Associate Editor
Staff

The Inertia

The legacy of Dorian “Doc” Paskowitz continues to radiate positivity nearly four years after his passing. The man credited with introducing the sport of surfing to Israel in the 1950s was also instrumental in supporting the burgeoning surf scene in Gaza.

In July 2007, the L.A. Times published an article that profiled a handful of Palestinians seeking refuge in the surf from the prevailing conflict that existed (and still does) like a shadow over Gaza.

“We go to the beach to forget about the suffering,” Mohammed Juda, then 20, told the L.A. Times.

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That was all Doc needed to read to spur him to act. As Tel Aviv native Artur Rashkovan, a good family friend of the Paskowitzes and current director of Surfing for Peace, puts it, Doc proceeded to give him a call explaining they needed to get as many surfboards as they could manage across the Israeli border into Gaza. Stat. Artur knew better than to protest.

That August, Doc and his son David arrived at the border with a truck full of surfboards. After two hours of bickering, Doc persuaded officials to let he and David pass – no small feat given the elevated level of violence at the time. Doc reportedly told the officer, “I came 12,500 miles from Hawaii to give away these boards. The guys who need them are standing 50 meters from here, and you’re trying to stop me. How can you do that to a fellow Jew?” And like that, Surfing For Peace was born.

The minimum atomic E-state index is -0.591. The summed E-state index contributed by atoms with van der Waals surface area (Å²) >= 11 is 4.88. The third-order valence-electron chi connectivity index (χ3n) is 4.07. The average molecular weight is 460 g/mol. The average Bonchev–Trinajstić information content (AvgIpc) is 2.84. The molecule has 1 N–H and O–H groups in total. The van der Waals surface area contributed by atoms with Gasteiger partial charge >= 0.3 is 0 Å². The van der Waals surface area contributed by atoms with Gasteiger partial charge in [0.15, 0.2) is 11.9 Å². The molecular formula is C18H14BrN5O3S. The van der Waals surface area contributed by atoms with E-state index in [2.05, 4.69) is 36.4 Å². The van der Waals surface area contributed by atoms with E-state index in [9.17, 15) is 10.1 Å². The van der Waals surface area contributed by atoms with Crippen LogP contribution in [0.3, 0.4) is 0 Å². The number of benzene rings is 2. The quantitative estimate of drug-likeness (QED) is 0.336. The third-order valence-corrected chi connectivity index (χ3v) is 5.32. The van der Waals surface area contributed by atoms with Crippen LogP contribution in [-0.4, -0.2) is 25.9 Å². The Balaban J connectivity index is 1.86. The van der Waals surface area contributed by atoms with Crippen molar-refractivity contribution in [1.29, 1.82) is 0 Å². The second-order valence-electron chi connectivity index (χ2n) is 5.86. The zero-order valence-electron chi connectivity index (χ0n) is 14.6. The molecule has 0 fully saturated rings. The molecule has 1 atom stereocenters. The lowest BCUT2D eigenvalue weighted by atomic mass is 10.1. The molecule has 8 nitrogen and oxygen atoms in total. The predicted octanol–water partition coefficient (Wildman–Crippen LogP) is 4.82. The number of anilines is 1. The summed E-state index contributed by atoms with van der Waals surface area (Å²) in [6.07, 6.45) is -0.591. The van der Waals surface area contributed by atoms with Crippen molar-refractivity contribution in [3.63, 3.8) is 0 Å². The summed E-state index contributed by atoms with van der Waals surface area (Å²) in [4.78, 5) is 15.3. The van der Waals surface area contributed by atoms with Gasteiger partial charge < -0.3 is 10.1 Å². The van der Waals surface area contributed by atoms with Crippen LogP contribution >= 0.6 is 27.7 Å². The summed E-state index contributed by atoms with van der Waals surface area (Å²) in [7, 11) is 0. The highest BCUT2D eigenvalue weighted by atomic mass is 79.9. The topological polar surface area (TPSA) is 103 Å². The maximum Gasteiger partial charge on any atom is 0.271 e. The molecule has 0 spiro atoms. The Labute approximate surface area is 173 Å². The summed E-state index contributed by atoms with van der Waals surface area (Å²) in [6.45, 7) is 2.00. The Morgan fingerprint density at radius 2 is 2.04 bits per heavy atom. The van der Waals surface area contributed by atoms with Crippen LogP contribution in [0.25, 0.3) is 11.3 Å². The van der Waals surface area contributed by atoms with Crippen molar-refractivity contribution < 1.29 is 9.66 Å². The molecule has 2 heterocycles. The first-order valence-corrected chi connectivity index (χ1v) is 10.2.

What began as a simple concept – to bring surfboards to people who don’t have access to them – has since morphed into a handful of simple concepts. During the final years of Doc’s life, he and Artur organized a benefit concert featuring Makua Rothman and Kelly Slater and generated global support for the surf community of Gaza.

Recently, Surfing for Peace has even begun to host surf trips with participants from a multiplicity of countries – the idea being that through the shared experience of surfing people can recognize they’re not so different.

Having lived in Israel all his life, Artur understands the complexities of the Israeli/Palestinian conflict and is realistic about Surfing for Peace’s goals. “People ask me, ‘What? So you think you’re gonna make peace now?’ And I tell them, ‘No, but at least now I have a few friends on the other side,'” he says.